It is a two edged sword and a savor of death unto death. We are not talking about the salvific activity of the Word of God when we are talking about the general love of God. That belongs to His special revelation and the personal operation of the Holy Spirit. The general love of God for his creation does not impinge on His eternal and electing love or His justified eternal damnation.
Which is something quite different that what Fisher said. Don't you see that????
 

JOwen

Puritan Board Junior
It is the difference between the general call and the effectual call. The general call of the Gospel, common love, common grace stem from the warrant to believe as mankind lost. Effectual calling however is the Word and Spirit working in the heart of unregenrate to the saving of their souls. There is not apples and orenges in Calvin or the Wrod. Only two kinds or degrees of love.
This is evident as Calvin has explained.
 

Puritan Sailor

Puritan Board Doctor
Bert, lets go at this from another angle. Perhaps it will help you better understand Fisher, Boston, and Calvin. A sinner comes to you and says, "What must I do to be saved." What are you going to tell him?
 

AV1611

Puritan Board Senior
It is the difference between the general call and the effectual call. The general call of the Gospel, common love, common grace stem from the warrant to believe as mankind lost. Effectual calling however is the Word and Spirit working in the heart of unregenrate to the saving of their souls.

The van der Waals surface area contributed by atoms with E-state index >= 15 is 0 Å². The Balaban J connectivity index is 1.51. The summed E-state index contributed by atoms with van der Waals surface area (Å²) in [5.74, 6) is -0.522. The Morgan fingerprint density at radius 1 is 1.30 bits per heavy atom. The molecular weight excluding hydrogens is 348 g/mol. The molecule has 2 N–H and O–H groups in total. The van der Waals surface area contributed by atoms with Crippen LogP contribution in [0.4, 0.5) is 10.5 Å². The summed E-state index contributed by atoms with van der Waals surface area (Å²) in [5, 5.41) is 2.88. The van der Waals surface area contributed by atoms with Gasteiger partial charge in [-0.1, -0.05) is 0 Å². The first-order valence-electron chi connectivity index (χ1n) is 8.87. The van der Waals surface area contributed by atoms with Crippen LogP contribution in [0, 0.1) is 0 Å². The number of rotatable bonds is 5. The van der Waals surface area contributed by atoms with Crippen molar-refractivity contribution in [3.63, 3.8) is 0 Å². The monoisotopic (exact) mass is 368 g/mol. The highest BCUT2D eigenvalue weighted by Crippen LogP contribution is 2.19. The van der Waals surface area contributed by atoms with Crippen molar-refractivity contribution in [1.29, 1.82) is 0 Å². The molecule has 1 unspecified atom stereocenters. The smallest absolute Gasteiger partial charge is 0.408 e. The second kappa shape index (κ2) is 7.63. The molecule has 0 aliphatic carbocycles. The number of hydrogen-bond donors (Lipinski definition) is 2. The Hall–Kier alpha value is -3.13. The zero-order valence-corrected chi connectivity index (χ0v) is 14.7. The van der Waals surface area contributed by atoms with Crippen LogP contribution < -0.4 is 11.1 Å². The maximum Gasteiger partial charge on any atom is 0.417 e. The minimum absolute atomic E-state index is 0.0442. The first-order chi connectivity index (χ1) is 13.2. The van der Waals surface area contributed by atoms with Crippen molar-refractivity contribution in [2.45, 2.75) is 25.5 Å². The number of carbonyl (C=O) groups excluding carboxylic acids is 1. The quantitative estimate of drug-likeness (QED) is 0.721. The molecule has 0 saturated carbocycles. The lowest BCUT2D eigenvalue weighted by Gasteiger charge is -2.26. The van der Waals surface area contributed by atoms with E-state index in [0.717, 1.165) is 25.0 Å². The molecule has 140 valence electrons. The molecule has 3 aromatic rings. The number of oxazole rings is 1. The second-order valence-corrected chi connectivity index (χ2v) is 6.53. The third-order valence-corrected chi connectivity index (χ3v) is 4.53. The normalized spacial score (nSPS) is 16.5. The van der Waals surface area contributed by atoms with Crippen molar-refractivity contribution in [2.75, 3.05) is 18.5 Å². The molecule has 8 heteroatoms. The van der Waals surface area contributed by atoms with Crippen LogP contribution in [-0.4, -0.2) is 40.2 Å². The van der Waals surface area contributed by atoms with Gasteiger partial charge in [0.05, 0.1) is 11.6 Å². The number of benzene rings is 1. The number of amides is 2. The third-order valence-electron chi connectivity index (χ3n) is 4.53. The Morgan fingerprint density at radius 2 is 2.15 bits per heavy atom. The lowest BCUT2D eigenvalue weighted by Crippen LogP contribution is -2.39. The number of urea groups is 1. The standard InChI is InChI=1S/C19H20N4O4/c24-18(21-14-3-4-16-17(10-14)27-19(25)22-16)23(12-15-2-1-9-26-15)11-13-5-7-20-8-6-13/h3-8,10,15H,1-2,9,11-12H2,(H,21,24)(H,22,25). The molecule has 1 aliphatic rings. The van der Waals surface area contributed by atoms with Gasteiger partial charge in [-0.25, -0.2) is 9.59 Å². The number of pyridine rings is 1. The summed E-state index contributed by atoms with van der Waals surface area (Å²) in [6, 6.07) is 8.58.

I must object to this most strongly. The general call is not common love and nor did Calvin teach that:

The expression of our Savior, “Many are called, but few are chosen” (Mat_22:14), is also very improperly interpreted (see Book 3, chap. 2, sec. 11, 12). There will be no ambiguity in it, if we attend to what our former remarks ought to have made clear, viz., that there are two species of calling: for there is an universal call, by which God, through the external preaching of the word, invites all men alike, even those for whom he designs the call to be a savor of death, and the ground of a severer condemnation.[Institutes, 3, 24, 8]
As the Lord by the efficacy of his calling accomplishes towards his elect the salvation to which he had by his eternal counsel destined them, so he has judgments against the reprobate, by which he executes his counsel concerning them. Those, therefore, whom he has created for dishonor during life and destruction at death, that they may be vessels of wrath and examples of severity, in bringing to their doom, he at one time deprives of the means of hearing his word, at another by the preaching of it blinds and stupefies them the more.[Institutes, 3, 24, 12]